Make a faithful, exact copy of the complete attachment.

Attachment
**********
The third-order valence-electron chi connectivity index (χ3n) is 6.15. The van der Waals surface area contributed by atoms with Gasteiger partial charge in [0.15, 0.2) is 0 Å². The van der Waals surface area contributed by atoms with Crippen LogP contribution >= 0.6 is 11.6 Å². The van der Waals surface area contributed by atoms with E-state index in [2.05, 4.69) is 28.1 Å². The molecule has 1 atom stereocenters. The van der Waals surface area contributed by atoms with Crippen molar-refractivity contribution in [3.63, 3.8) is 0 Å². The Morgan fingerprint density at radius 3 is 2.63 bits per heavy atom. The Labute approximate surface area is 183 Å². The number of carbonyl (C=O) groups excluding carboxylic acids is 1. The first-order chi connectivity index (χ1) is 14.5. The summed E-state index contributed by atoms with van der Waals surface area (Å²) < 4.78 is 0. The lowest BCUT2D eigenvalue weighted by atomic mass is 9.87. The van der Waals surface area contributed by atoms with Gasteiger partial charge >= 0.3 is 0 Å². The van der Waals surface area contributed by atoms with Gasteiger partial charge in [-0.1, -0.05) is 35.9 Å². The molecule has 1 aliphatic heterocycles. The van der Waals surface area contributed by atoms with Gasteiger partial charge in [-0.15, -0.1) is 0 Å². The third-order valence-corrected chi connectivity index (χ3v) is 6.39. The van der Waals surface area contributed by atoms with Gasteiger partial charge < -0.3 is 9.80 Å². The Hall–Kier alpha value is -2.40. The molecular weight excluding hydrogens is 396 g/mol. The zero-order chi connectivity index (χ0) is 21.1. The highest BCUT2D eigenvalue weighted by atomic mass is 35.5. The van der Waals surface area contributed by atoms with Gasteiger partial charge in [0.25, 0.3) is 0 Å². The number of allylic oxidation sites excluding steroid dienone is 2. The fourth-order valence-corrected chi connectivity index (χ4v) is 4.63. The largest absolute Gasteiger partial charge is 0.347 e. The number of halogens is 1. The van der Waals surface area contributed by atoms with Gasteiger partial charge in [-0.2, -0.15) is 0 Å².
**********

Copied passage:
The third-order valence-electron chi connectivity index (χ3n) is 6.15. The van der Waals surface area contributed by atoms with Gasteiger partial charge in [0.15, 0.2) is 0 Å². The van der Waals surface area contributed by atoms with Crippen LogP contribution >= 0.6 is 11.6 Å². The van der Waals surface area contributed by atoms with E-state index in [2.05, 4.69) is 28.1 Å². The molecule has 1 atom stereocenters. The van der Waals surface area contributed by atoms with Crippen molar-refractivity contribution in [3.63, 3.8) is 0 Å². The Morgan fingerprint density at radius 3 is 2.63 bits per heavy atom. The Labute approximate surface area is 183 Å². The number of carbonyl (C=O) groups excluding carboxylic acids is 1. The first-order chi connectivity index (χ1) is 14.5. The summed E-state index contributed by atoms with van der Waals surface area (Å²) < 4.78 is 0. The lowest BCUT2D eigenvalue weighted by atomic mass is 9.87. The van der Waals surface area contributed by atoms with Gasteiger partial charge >= 0.3 is 0 Å². The van der Waals surface area contributed by atoms with Gasteiger partial charge in [-0.1, -0.05) is 35.9 Å². The molecule has 1 aliphatic heterocycles. The van der Waals surface area contributed by atoms with Gasteiger partial charge in [-0.15, -0.1) is 0 Å². The third-order valence-corrected chi connectivity index (χ3v) is 6.39. The van der Waals surface area contributed by atoms with Gasteiger partial charge < -0.3 is 9.80 Å². The Hall–Kier alpha value is -2.40. The molecular weight excluding hydrogens is 396 g/mol. The zero-order chi connectivity index (χ0) is 21.1. The highest BCUT2D eigenvalue weighted by atomic mass is 35.5. The van der Waals surface area contributed by atoms with Gasteiger partial charge in [0.25, 0.3) is 0 Å². The number of allylic oxidation sites excluding steroid dienone is 2. The fourth-order valence-corrected chi connectivity index (χ4v) is 4.63. The largest absolute Gasteiger partial charge is 0.347 e. The number of halogens is 1. The van der Waals surface area contributed by atoms with Gasteiger partial charge in [-0.2, -0.15) is 0 Å².